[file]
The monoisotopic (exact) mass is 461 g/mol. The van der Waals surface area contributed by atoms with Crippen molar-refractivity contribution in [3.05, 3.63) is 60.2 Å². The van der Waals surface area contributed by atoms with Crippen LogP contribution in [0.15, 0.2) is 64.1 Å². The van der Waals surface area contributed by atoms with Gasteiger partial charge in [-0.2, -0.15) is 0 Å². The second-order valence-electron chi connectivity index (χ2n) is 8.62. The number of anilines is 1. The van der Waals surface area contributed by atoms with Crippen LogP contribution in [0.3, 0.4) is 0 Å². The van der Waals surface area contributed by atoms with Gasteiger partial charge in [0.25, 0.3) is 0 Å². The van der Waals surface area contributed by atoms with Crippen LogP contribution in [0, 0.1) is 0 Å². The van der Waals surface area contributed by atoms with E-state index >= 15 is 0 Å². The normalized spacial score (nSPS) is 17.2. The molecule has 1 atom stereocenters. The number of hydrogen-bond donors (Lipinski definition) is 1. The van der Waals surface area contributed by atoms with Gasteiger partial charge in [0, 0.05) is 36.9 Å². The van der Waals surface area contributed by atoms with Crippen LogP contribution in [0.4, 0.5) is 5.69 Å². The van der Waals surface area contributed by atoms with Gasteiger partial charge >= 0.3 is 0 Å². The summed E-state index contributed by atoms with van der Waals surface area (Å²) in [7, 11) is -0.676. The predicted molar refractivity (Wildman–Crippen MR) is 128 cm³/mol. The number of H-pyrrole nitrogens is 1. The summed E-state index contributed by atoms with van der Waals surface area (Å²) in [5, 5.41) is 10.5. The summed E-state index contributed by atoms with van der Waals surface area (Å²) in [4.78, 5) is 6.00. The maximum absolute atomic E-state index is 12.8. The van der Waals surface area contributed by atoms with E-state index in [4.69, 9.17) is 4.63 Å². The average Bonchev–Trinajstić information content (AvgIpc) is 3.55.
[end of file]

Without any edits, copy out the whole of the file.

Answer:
The monoisotopic (exact) mass is 461 g/mol. The van der Waals surface area contributed by atoms with Crippen molar-refractivity contribution in [3.05, 3.63) is 60.2 Å². The van der Waals surface area contributed by atoms with Crippen LogP contribution in [0.15, 0.2) is 64.1 Å². The van der Waals surface area contributed by atoms with Gasteiger partial charge in [-0.2, -0.15) is 0 Å². The second-order valence-electron chi connectivity index (χ2n) is 8.62. The number of anilines is 1. The van der Waals surface area contributed by atoms with Crippen LogP contribution in [0.3, 0.4) is 0 Å². The van der Waals surface area contributed by atoms with Gasteiger partial charge in [0.25, 0.3) is 0 Å². The van der Waals surface area contributed by atoms with Crippen LogP contribution in [0, 0.1) is 0 Å². The van der Waals surface area contributed by atoms with E-state index >= 15 is 0 Å². The normalized spacial score (nSPS) is 17.2. The molecule has 1 atom stereocenters. The number of hydrogen-bond donors (Lipinski definition) is 1. The van der Waals surface area contributed by atoms with Gasteiger partial charge in [0, 0.05) is 36.9 Å². The van der Waals surface area contributed by atoms with Crippen LogP contribution in [0.4, 0.5) is 5.69 Å². The van der Waals surface area contributed by atoms with Gasteiger partial charge >= 0.3 is 0 Å². The summed E-state index contributed by atoms with van der Waals surface area (Å²) in [7, 11) is -0.676. The predicted molar refractivity (Wildman–Crippen MR) is 128 cm³/mol. The number of H-pyrrole nitrogens is 1. The summed E-state index contributed by atoms with van der Waals surface area (Å²) in [5, 5.41) is 10.5. The summed E-state index contributed by atoms with van der Waals surface area (Å²) in [4.78, 5) is 6.00. The maximum absolute atomic E-state index is 12.8. The van der Waals surface area contributed by atoms with E-state index in [4.69, 9.17) is 4.63 Å². The average Bonchev–Trinajstić information content (AvgIpc) is 3.55.